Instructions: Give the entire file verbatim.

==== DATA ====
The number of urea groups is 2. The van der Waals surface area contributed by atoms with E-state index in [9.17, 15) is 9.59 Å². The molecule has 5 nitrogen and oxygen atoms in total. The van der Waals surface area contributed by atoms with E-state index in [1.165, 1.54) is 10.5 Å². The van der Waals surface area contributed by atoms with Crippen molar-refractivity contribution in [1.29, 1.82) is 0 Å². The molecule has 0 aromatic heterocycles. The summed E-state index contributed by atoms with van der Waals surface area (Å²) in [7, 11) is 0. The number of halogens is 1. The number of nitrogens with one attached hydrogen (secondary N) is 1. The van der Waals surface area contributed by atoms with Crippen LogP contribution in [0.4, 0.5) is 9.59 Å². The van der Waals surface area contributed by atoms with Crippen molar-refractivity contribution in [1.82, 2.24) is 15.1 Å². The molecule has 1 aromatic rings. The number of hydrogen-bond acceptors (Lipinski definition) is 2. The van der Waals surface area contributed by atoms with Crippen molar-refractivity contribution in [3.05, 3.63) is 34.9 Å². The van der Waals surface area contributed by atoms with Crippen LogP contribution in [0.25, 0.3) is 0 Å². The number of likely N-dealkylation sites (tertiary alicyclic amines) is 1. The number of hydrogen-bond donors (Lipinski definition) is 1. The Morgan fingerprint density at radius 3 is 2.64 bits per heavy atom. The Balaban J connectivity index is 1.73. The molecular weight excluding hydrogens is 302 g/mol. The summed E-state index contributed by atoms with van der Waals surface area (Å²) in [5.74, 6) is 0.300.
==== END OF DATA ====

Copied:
The number of urea groups is 2. The van der Waals surface area contributed by atoms with E-state index in [9.17, 15) is 9.59 Å². The molecule has 5 nitrogen and oxygen atoms in total. The van der Waals surface area contributed by atoms with E-state index in [1.165, 1.54) is 10.5 Å². The van der Waals surface area contributed by atoms with Crippen molar-refractivity contribution in [1.29, 1.82) is 0 Å². The molecule has 0 aromatic heterocycles. The summed E-state index contributed by atoms with van der Waals surface area (Å²) in [7, 11) is 0. The number of halogens is 1. The number of nitrogens with one attached hydrogen (secondary N) is 1. The van der Waals surface area contributed by atoms with Crippen LogP contribution in [0.4, 0.5) is 9.59 Å². The van der Waals surface area contributed by atoms with Crippen molar-refractivity contribution in [1.82, 2.24) is 15.1 Å². The molecule has 1 aromatic rings. The number of hydrogen-bond acceptors (Lipinski definition) is 2. The van der Waals surface area contributed by atoms with Crippen molar-refractivity contribution in [3.05, 3.63) is 34.9 Å². The van der Waals surface area contributed by atoms with Crippen LogP contribution in [0.25, 0.3) is 0 Å². The number of likely N-dealkylation sites (tertiary alicyclic amines) is 1. The number of hydrogen-bond donors (Lipinski definition) is 1. The Morgan fingerprint density at radius 3 is 2.64 bits per heavy atom. The Balaban J connectivity index is 1.73. The molecular weight excluding hydrogens is 302 g/mol. The summed E-state index contributed by atoms with van der Waals surface area (Å²) in [5.74, 6) is 0.300.